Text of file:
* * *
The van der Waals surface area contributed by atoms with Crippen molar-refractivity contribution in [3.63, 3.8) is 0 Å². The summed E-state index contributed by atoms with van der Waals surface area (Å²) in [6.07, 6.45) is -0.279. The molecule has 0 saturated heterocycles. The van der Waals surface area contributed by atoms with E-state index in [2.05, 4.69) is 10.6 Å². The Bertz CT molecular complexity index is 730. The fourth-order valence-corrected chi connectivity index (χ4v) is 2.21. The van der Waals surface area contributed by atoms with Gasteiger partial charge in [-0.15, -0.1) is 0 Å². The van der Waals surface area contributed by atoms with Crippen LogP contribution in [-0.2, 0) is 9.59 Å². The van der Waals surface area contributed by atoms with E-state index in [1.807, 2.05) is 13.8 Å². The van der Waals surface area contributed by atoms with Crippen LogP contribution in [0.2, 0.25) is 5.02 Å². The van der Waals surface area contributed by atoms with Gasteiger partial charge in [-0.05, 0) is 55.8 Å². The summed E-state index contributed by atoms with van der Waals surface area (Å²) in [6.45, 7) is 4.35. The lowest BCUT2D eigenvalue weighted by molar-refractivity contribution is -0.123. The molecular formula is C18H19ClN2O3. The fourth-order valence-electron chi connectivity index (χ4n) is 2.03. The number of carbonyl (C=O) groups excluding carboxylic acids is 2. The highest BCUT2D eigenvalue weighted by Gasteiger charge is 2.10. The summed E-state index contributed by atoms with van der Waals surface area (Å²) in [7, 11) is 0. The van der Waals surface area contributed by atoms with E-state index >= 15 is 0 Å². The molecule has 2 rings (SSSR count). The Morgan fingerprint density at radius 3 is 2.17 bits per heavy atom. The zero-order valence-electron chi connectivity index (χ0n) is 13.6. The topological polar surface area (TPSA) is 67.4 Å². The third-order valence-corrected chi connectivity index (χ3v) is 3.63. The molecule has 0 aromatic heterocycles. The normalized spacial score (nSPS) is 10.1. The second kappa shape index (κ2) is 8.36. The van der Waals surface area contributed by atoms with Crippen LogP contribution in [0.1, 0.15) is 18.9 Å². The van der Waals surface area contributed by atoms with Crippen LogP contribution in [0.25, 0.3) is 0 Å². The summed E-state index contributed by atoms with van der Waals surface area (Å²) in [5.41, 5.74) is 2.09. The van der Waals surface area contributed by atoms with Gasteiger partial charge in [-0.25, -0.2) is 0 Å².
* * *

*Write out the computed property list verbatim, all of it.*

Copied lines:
The van der Waals surface area contributed by atoms with Crippen molar-refractivity contribution in [3.63, 3.8) is 0 Å². The summed E-state index contributed by atoms with van der Waals surface area (Å²) in [6.07, 6.45) is -0.279. The molecule has 0 saturated heterocycles. The van der Waals surface area contributed by atoms with E-state index in [2.05, 4.69) is 10.6 Å². The Bertz CT molecular complexity index is 730. The fourth-order valence-corrected chi connectivity index (χ4v) is 2.21. The van der Waals surface area contributed by atoms with Gasteiger partial charge in [-0.15, -0.1) is 0 Å². The van der Waals surface area contributed by atoms with Crippen LogP contribution in [-0.2, 0) is 9.59 Å². The van der Waals surface area contributed by atoms with E-state index in [1.807, 2.05) is 13.8 Å². The van der Waals surface area contributed by atoms with Crippen LogP contribution in [0.2, 0.25) is 5.02 Å². The van der Waals surface area contributed by atoms with Gasteiger partial charge in [-0.05, 0) is 55.8 Å². The summed E-state index contributed by atoms with van der Waals surface area (Å²) in [6.45, 7) is 4.35. The lowest BCUT2D eigenvalue weighted by molar-refractivity contribution is -0.123. The molecular formula is C18H19ClN2O3. The fourth-order valence-electron chi connectivity index (χ4n) is 2.03. The number of carbonyl (C=O) groups excluding carboxylic acids is 2. The highest BCUT2D eigenvalue weighted by Gasteiger charge is 2.10. The summed E-state index contributed by atoms with van der Waals surface area (Å²) in [7, 11) is 0. The van der Waals surface area contributed by atoms with E-state index >= 15 is 0 Å². The molecule has 2 rings (SSSR count). The Morgan fingerprint density at radius 3 is 2.17 bits per heavy atom. The zero-order valence-electron chi connectivity index (χ0n) is 13.6. The topological polar surface area (TPSA) is 67.4 Å². The third-order valence-corrected chi connectivity index (χ3v) is 3.63. The molecule has 0 aromatic heterocycles. The normalized spacial score (nSPS) is 10.1. The second kappa shape index (κ2) is 8.36. The van der Waals surface area contributed by atoms with Crippen LogP contribution in [0.1, 0.15) is 18.9 Å². The van der Waals surface area contributed by atoms with Crippen LogP contribution in [0.25, 0.3) is 0 Å². The summed E-state index contributed by atoms with van der Waals surface area (Å²) in [5.41, 5.74) is 2.09. The van der Waals surface area contributed by atoms with Gasteiger partial charge in [-0.25, -0.2) is 0 Å².